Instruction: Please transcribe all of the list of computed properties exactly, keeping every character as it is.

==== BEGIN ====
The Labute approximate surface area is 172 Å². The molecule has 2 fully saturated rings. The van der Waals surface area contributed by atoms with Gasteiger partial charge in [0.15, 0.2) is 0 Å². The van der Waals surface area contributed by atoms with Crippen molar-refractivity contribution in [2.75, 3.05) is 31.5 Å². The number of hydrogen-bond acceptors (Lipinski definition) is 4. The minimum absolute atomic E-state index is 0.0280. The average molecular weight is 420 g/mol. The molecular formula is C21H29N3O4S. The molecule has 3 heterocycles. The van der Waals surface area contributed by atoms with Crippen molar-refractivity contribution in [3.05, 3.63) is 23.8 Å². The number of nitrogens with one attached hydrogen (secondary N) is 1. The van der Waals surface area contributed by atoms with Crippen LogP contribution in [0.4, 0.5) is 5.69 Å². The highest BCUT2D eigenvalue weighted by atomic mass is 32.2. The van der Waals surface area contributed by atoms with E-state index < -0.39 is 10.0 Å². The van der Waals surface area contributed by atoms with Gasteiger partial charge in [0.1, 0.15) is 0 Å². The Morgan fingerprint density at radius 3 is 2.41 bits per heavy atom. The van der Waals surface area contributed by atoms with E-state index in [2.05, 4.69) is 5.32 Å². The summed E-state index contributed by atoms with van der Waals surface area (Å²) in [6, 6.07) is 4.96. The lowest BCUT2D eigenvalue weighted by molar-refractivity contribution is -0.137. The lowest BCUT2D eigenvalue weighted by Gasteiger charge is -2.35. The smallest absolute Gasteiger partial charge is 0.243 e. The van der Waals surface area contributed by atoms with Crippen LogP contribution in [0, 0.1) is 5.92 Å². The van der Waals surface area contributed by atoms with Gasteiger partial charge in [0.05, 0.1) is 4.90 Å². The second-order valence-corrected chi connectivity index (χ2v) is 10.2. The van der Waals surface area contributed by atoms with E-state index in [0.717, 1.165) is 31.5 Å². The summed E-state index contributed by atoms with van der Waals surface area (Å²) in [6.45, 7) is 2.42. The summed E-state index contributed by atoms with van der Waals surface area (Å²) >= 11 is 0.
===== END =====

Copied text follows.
The Labute approximate surface area is 172 Å². The molecule has 2 fully saturated rings. The van der Waals surface area contributed by atoms with Gasteiger partial charge in [0.15, 0.2) is 0 Å². The van der Waals surface area contributed by atoms with Crippen molar-refractivity contribution in [2.75, 3.05) is 31.5 Å². The number of hydrogen-bond acceptors (Lipinski definition) is 4. The minimum absolute atomic E-state index is 0.0280. The average molecular weight is 420 g/mol. The molecular formula is C21H29N3O4S. The molecule has 3 heterocycles. The van der Waals surface area contributed by atoms with Crippen molar-refractivity contribution in [3.05, 3.63) is 23.8 Å². The number of nitrogens with one attached hydrogen (secondary N) is 1. The van der Waals surface area contributed by atoms with Crippen LogP contribution in [0.4, 0.5) is 5.69 Å². The highest BCUT2D eigenvalue weighted by atomic mass is 32.2. The van der Waals surface area contributed by atoms with E-state index < -0.39 is 10.0 Å². The van der Waals surface area contributed by atoms with Gasteiger partial charge in [0.1, 0.15) is 0 Å². The Morgan fingerprint density at radius 3 is 2.41 bits per heavy atom. The van der Waals surface area contributed by atoms with E-state index in [2.05, 4.69) is 5.32 Å². The summed E-state index contributed by atoms with van der Waals surface area (Å²) in [6, 6.07) is 4.96. The lowest BCUT2D eigenvalue weighted by molar-refractivity contribution is -0.137. The lowest BCUT2D eigenvalue weighted by Gasteiger charge is -2.35. The smallest absolute Gasteiger partial charge is 0.243 e. The van der Waals surface area contributed by atoms with Crippen LogP contribution in [0, 0.1) is 5.92 Å². The van der Waals surface area contributed by atoms with Gasteiger partial charge in [0.05, 0.1) is 4.90 Å². The second-order valence-corrected chi connectivity index (χ2v) is 10.2. The van der Waals surface area contributed by atoms with E-state index in [0.717, 1.165) is 31.5 Å². The summed E-state index contributed by atoms with van der Waals surface area (Å²) in [6.45, 7) is 2.42. The summed E-state index contributed by atoms with van der Waals surface area (Å²) >= 11 is 0.